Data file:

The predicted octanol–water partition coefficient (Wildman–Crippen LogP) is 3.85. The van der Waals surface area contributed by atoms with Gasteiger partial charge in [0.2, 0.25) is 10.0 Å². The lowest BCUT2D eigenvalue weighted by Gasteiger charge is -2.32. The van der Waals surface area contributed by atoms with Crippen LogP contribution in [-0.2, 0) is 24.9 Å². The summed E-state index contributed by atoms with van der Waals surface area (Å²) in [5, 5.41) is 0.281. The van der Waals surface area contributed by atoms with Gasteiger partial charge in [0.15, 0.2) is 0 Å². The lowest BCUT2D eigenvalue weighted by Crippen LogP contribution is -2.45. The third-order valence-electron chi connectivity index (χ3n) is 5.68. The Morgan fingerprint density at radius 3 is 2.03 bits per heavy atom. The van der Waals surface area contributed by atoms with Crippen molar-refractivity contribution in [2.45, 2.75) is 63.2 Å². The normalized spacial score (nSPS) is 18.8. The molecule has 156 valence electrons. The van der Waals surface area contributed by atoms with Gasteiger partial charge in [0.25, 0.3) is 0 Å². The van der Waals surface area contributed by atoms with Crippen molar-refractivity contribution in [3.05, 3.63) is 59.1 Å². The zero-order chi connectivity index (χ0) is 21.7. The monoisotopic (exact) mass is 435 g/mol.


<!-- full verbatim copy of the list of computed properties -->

The predicted octanol–water partition coefficient (Wildman–Crippen LogP) is 3.85. The van der Waals surface area contributed by atoms with Gasteiger partial charge in [0.2, 0.25) is 10.0 Å². The lowest BCUT2D eigenvalue weighted by Gasteiger charge is -2.32. The van der Waals surface area contributed by atoms with Crippen LogP contribution in [-0.2, 0) is 24.9 Å². The summed E-state index contributed by atoms with van der Waals surface area (Å²) in [5, 5.41) is 0.281. The van der Waals surface area contributed by atoms with Gasteiger partial charge in [0.15, 0.2) is 0 Å². The lowest BCUT2D eigenvalue weighted by Crippen LogP contribution is -2.45. The third-order valence-electron chi connectivity index (χ3n) is 5.68. The Morgan fingerprint density at radius 3 is 2.03 bits per heavy atom. The van der Waals surface area contributed by atoms with Crippen molar-refractivity contribution in [2.45, 2.75) is 63.2 Å². The normalized spacial score (nSPS) is 18.8. The molecule has 156 valence electrons. The van der Waals surface area contributed by atoms with Gasteiger partial charge in [0.25, 0.3) is 0 Å². The van der Waals surface area contributed by atoms with Crippen molar-refractivity contribution in [3.05, 3.63) is 59.1 Å². The zero-order chi connectivity index (χ0) is 21.7. The monoisotopic (exact) mass is 435 g/mol.